My rating would be 7/10. I liked the flavour for the times - not so foreign to today. I would have liked a more gripping story, with a main character that was more interesting, less perfect. But it entertained.
It was a bit too focused on the military moves of the great men, told in chronological order. It lacked some of the broader context or fascinating tidbits of great histories (maybe the unabridged has more). Still, it was more 'readable' than a textbook, for sure.
A somewhat entertaining tale, but not worth the effort to suspend my disbelief.
I found myself eager to finish this so I could start a book with more of a plot. I had hoped that Munro would invent more of one, but perhaps she did not want to stray too far from her actual family history.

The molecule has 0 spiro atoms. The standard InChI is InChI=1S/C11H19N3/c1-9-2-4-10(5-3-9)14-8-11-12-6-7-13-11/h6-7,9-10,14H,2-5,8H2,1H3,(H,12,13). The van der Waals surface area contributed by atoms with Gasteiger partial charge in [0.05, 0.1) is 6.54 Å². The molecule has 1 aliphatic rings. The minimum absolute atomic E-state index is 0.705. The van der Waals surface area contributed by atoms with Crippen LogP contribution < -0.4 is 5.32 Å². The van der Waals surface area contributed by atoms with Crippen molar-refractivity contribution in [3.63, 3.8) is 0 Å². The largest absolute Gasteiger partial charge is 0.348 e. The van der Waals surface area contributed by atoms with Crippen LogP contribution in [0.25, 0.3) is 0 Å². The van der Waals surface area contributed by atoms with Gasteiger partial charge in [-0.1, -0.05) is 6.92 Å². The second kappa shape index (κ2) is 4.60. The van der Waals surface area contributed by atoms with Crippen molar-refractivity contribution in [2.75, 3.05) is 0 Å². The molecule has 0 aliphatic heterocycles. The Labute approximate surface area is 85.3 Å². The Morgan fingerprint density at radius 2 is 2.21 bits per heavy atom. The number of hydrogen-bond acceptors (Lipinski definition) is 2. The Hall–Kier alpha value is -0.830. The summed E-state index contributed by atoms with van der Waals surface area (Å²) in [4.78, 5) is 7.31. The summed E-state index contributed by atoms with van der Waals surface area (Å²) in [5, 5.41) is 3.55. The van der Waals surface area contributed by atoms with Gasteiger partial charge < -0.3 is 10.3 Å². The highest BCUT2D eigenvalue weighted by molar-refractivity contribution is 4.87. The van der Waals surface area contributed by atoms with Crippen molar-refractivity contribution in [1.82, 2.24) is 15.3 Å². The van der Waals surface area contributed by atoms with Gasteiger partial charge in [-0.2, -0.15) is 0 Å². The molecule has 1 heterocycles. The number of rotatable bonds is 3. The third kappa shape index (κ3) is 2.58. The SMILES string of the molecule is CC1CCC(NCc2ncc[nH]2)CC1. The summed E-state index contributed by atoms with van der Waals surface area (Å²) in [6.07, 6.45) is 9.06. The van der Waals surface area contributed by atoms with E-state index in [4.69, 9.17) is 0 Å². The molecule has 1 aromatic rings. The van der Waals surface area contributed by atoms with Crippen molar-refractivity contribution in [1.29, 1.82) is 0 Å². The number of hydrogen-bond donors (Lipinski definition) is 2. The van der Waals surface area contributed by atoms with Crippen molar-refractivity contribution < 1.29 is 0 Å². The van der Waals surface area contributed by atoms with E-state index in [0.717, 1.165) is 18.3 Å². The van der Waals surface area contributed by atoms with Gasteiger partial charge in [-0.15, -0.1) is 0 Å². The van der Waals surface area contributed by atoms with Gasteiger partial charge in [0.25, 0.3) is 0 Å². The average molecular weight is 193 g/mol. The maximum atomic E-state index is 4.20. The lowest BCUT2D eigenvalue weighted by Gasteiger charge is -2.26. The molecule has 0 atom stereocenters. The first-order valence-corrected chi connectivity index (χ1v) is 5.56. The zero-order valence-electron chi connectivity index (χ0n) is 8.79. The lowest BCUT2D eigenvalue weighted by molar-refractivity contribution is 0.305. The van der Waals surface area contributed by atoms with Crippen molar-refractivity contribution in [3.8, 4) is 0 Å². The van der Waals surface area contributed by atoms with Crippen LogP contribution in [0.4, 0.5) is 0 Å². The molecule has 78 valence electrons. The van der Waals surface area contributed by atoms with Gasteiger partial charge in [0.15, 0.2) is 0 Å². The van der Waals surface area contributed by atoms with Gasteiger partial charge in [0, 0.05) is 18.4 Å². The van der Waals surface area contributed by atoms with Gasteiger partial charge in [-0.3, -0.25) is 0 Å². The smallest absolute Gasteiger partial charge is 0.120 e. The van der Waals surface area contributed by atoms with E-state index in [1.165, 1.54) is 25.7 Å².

I didn't expect to really like this, let alone sustain the length of it...but I found it enjoyable, thought-provoking, and educational. Of course, the racism is appalling, but it's a product of its time I suppose. Its length and the ending would not be my choice, but it is a powerful work about life in the south and the culture of politeness. Linda Stephens does a good job of the narration.
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